This study indicates that tobacco smoking by the mother is associated with a significant reduction of the newborn's size. This effect cannot be explained by either an association of the smoking habit with malformation, premature birth, exaggerated consumption of coffee matrimonial status or paternal smoking, or by a combination of malformation, prematurity and any one of the other factors. The effect is also unrelated to the continuation or discontinuation of smoking during pregnancy. Paternal smoking seems to be associated with a reduced weight in children born to nonsmoking mothers.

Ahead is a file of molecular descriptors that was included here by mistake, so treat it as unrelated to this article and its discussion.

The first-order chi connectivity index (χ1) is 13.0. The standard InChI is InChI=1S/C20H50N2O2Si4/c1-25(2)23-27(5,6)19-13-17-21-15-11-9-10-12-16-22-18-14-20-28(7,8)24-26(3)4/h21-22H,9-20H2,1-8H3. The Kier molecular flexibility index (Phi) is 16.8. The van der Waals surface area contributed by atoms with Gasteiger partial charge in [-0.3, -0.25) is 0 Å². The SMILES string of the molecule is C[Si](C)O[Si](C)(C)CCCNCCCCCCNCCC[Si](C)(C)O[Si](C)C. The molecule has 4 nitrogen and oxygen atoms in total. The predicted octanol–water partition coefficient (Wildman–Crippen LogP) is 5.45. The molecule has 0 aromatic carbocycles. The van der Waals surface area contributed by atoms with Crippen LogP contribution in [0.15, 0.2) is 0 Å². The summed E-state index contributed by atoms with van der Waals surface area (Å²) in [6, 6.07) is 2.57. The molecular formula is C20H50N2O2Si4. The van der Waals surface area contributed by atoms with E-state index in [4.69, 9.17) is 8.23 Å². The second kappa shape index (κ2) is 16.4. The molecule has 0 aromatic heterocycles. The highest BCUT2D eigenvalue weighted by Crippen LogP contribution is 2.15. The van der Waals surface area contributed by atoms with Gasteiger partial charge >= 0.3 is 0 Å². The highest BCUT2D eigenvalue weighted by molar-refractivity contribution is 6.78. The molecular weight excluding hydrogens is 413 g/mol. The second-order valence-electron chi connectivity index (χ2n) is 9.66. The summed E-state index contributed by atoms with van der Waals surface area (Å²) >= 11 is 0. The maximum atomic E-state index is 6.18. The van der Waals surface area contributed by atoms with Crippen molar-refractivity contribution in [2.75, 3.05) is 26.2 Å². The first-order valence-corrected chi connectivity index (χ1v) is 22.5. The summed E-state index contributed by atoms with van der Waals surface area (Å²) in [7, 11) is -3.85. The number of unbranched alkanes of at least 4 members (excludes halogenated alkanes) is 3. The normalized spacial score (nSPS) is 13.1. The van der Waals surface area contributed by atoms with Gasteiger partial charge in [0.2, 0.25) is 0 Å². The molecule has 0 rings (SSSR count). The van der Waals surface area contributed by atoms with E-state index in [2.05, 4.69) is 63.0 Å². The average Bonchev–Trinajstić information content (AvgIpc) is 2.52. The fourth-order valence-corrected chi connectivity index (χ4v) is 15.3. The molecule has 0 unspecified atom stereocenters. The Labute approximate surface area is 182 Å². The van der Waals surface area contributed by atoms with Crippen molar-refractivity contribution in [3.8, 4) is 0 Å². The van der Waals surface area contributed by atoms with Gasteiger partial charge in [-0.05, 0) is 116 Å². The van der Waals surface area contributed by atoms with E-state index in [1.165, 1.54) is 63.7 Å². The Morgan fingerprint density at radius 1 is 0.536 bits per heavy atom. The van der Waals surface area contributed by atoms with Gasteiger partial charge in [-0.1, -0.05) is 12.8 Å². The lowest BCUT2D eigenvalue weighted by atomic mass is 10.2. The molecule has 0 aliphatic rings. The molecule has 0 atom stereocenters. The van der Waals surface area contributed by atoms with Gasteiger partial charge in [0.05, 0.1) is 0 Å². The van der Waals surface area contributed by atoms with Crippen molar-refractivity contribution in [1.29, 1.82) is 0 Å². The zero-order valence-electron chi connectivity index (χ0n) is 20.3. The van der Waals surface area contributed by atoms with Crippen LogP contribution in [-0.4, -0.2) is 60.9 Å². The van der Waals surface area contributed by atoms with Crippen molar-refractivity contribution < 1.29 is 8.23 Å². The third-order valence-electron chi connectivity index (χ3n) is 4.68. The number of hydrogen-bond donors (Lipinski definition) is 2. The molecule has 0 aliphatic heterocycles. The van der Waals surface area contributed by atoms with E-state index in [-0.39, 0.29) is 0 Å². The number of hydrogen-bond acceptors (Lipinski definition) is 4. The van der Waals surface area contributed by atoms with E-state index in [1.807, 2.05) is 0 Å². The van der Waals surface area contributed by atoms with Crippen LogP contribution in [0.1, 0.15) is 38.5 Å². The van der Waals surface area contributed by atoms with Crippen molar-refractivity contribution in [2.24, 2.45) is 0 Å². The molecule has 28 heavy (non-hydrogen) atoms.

PIP: Between 1972 and 1974 202 cases of congenital malformation were reported among 17,970 live births in different hospitals. 175 control were compared with the group of malformed children for such factors as smoking habits of parents prior and during gestation, coffee consumption, social characteristics, and birth weight, height and head circumference of children. Aim of the study was to investigate the possible association among these factors. Tobacco smoking was not associated with the presence of malformations, but with a significant reduction in newborn size. The average birth weight of chidren born to nonsmokers was 3250 g., as compared to 3028 g. for children born to smokers. The height difference was 1.30 cm., and the head circumference difference 0.93 cm., all significant differences. This effect cannot be explained by an association of the smoking habit with malformation, premature birth, consumption of coffee, marital status or paternal smoking, or by a combination of malformation, prematurity, or any of the other factors. none of these modifications are significant. The effect of coffee on size deserves further investigation, as it does the possible association between paternal smoking and a reduction in weight of children born to nonsmoking mothers.